So we then converted—this image is showing up blurry for me, but the bottom line is that we took that data structure I just showed you and we actually turned it into a Postgres database. So this is the adsorption measurement, adsorption energy table, and it’s connected to the method and then to bulk surface properties. So the bottom line is that by breaking up the data in a way that makes sense for the structure, it helps the database to be ready to efficiently scale up. And as I mentioned, we can do this faster for new data types, whether it’s catalyst characterization or synthesis or reactor performance. I mean we’re at one now. Two will be a little easier, and as we get to end data types, it’s just going to get easier and easier and we’ll learn as we go. OK. So that’s a little bit about the structure of the database.

Now let’s talk about some of the features that help users. So the first thing that we’ve got that I’m really excited about is we have this parameter guide for nonexperts. So that explains the columns that you’re going to see when you’re searching the CPD. It gives details on what does the bulk formulae refer to or what would it mean if a unit cell were stretched or compressed. These are designed so that it’s really trying to make computational chemistry results a little bit more accessible to people that don’t work in them every day. And also in some cases, maybe we haven’t been quite clear enough, and we want to provide a detailed guide so that people can understand what we mean. So that’s sort of—that’s our parameter guide, which is just for specific columns that you’ll see in the CPD. But then we also have a detailed user guide that gives information on how you search, how you upload data, some history on why we made choices in the CPD. So this provides documentation for both casual users and power users.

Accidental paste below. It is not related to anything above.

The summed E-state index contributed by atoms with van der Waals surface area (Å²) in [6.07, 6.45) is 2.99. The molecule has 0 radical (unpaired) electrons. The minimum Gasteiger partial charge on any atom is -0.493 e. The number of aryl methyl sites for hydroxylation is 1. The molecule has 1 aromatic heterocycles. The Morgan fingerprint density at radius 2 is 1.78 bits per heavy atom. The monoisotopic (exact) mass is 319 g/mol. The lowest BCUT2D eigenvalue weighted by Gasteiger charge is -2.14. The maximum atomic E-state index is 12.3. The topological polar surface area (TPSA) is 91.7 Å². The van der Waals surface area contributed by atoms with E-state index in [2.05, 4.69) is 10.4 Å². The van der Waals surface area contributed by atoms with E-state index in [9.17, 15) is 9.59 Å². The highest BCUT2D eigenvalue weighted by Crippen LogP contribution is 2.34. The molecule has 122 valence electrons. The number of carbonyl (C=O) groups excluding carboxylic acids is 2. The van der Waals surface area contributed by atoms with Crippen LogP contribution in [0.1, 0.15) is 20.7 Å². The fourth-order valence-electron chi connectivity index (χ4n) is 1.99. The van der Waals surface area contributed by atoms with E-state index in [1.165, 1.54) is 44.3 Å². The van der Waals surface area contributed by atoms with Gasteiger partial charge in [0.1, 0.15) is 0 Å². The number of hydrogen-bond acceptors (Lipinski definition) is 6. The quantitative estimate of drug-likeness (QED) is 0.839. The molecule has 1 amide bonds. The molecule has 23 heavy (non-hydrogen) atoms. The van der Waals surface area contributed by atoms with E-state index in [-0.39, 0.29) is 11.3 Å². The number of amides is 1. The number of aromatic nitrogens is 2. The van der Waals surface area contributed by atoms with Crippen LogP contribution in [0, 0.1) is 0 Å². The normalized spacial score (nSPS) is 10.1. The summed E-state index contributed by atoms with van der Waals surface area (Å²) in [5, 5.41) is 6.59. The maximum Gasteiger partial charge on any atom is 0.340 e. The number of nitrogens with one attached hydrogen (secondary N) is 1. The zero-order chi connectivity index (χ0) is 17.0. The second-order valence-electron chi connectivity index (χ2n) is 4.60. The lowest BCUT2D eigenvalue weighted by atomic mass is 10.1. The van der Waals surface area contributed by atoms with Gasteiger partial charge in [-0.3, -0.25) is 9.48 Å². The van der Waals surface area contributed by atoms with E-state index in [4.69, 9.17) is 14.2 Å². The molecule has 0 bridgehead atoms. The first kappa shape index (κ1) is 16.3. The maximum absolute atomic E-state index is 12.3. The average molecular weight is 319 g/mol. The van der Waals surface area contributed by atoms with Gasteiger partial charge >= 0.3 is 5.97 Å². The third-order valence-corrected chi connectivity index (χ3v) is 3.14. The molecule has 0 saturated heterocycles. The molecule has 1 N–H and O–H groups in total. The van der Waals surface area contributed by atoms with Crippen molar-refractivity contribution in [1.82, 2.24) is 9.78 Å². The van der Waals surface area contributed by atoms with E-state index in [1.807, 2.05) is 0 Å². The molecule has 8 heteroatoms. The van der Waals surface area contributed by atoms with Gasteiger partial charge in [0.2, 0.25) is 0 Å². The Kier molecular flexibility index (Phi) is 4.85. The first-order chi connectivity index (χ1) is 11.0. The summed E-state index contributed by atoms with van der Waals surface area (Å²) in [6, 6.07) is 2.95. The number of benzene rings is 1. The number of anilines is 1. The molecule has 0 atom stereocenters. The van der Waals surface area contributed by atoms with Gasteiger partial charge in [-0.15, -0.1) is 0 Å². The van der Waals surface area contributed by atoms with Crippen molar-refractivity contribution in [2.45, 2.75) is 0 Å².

So another step that we had to take that’s really important, I think, for users is that we standardized the data that we were putting into the CPD and created rules so that we can standardize future data coming in. The reason this is important is let’s just look at these first three entries here. These are all different ways to write oxygen, dioxygen. You can write the name as dioxygen or oxygen with a g behind it. There’s a lot of different ways to write really the same molecule. So what we did is we set up rules so that we don’t have these entries. We only have this one that follows our rules so that when you’re searching the database you can be sure that you’re finding all the entries that actually have oxygen as an adsorbate or a reference species. So this makes performance and search better and it ultimately, we hope, gives you more confidence in the data because you know that you’re getting what you hoped and you don’t have to kind of try and guess what other people might have written.

So those are some of the features of the CPD from the perspective of accessing data. But as I mentioned last month, we opened the CPD to uploads from the entire catalyst community and we’re really excited about that. Previously, we had been adding all—we as the Data Hub and/or CPD team—have been adding all the data that’s present in there. So this is the process for data to be uploaded. The user prepares data in a CSV or JSON format—that’s comma-separated values or JavaScript object notation. And then they upload the data. Currently we’re just allowing uploads via script. In fact, we’re thinking that maybe this user interface-based upload may not be needed, so interested in hearing from you, but we figure that probably a lot of people that might be uploading data would be comfortable using Python scripts to call the API, and we do have that set up.